Predictable Returns For Market Cap Monsters?

In 1999, I joined an investment club comprised of fellow school teachers.

We used the service at Bivio.com to track our returns. On the company homepage, they list the most popular holdings among America’s investment clubs.  After thirteen years of accessing Bivio’s site, I noticed something interesting.

The most widely held stock by investment clubs is usually the biggest (or nearly the biggest) company in America.  More than one third of investment clubs are drawn to the same monster market cap stock.

Should you follow their lead? Perhaps not. 

According to a study by finance professors Brad Barber and Terrance Odean the average investment club underperformed the market by 3.8 percent from 1991-1997. Their love for market cap leaders could explain their lackluster performance.

Read the rest of the article at Assetbuilder





Andrew Hallam

I’m a financial columnist for Canada’s national paper, The Globe and Mail, as well as for AssetBuilder, a financial service firm based in Texas. I’m also the author of Millionaire Teacher: The Nine Rules of Wealth You Should Have Learned in School (2nd Ed. Wiley 2017) and The Global Expatriate’s Guide To Investing: From Millionaire Teacher to Millionaire Expat (Wiley 2015). My mission is to educate, motivate and inspire people on basic retirement planning and best practices for investing, using evidence-based strategies. I’m happy to comment on your questions. However, please read the Terms of Use, Privacy Policy and the Comments Policy.

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6 Responses

  1. Chris says:

    Does this article address the value of investments after dividends?

  2. Ed says:

    Hi Andrew, can we use your strategy on EM Local currency Bonds such as LEMB or EMLC as the Bonds component in the total portfolio? Or Total World Bond is still the preferred Bond ETF? I do find their returns after tax and mgmt fee really low.

    • Hi Ed,

      I don't know where you live or what your nationality is, so the question isn't easy for me to answer.

      The bond you choose should depend on your country of residence. It pays to keep a bulk of your money (if possible) in your home currency. If you are from the U.S., you could keep it in short term U.S. government bonds. If you are from Singapore, you may consider the fact that your CPF is a bond. In that case, you could just rebalance your equity indexes between themselves or try a value averaging approach to investing in those equity indexes. Many Singaporeans are mathematically inclined and would probably warm to this strategy of boosting returns: http://www.theglobeandmail.com/globe-investor/inv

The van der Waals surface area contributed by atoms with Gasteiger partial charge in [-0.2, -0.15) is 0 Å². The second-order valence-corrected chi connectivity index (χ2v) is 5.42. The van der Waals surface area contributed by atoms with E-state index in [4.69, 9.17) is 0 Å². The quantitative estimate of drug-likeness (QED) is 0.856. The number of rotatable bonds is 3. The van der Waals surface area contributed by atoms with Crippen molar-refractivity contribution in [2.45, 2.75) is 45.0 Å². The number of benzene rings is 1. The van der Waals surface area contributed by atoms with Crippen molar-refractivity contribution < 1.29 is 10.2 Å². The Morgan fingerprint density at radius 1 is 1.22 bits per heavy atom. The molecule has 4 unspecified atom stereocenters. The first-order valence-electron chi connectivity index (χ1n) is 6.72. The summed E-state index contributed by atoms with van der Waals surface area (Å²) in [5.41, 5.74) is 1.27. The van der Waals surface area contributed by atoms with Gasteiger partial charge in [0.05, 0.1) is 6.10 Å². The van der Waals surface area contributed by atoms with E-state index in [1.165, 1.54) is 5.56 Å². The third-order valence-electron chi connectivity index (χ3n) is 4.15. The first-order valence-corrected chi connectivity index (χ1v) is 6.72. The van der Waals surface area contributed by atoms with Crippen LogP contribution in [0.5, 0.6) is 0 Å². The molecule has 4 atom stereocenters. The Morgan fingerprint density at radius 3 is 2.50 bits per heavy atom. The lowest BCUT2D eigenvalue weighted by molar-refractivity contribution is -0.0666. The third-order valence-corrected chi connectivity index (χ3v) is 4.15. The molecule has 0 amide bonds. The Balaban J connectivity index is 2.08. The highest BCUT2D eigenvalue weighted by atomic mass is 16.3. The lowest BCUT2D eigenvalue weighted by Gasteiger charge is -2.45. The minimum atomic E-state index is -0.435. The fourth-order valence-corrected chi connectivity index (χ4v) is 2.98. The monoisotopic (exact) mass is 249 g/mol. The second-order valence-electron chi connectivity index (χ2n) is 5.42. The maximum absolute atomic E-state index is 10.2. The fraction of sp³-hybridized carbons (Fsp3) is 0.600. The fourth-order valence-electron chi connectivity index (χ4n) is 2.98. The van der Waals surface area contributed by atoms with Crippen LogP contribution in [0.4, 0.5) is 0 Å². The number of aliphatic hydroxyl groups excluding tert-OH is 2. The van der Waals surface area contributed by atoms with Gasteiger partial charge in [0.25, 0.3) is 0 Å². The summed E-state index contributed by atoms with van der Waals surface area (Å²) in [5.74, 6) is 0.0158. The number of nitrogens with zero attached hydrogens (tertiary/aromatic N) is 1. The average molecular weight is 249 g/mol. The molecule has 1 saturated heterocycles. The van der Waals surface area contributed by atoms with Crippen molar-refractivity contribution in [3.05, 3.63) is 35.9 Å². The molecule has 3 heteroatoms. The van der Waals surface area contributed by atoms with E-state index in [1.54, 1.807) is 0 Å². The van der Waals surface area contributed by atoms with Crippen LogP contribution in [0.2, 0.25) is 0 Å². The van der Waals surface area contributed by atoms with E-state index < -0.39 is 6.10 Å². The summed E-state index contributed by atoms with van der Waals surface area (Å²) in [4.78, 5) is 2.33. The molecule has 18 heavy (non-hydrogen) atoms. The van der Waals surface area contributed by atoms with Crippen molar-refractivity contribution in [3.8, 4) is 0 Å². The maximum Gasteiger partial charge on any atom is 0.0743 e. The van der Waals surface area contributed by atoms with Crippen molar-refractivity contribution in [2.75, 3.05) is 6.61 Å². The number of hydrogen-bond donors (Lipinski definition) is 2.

If you're Canadian, you could choose a short term Canadian government bond, like VSB.to.

      Andrew

      • Ed says:

        Hi Andrew,

        Thanks for your reply. I am from Singapore and based here. Correct me if I am wrong, I think the CPF money cannot be retrieved once you deposit money into it and depending on the govt policy at that time, we can only take the CPF money back when we are above 65. Although the 4% interest is really attractive in today market.

        What is your opinion of TIPs vs Short term US Govt bonds vs Asian Local currency bonds?

        Much appreciated and thanks!

        Ed

        • You are right. The money in a CPF can't be retrieved once you deposited it. This is why I suggested a method of value averaging your stock ETFs. I suggest that any bonds you own should be (if possible) in the currency with which you pay your future bills. You could always get a higher yield elsewhere, but why take currency risk on a currency that might drop against the currency you will be paying your bills with?

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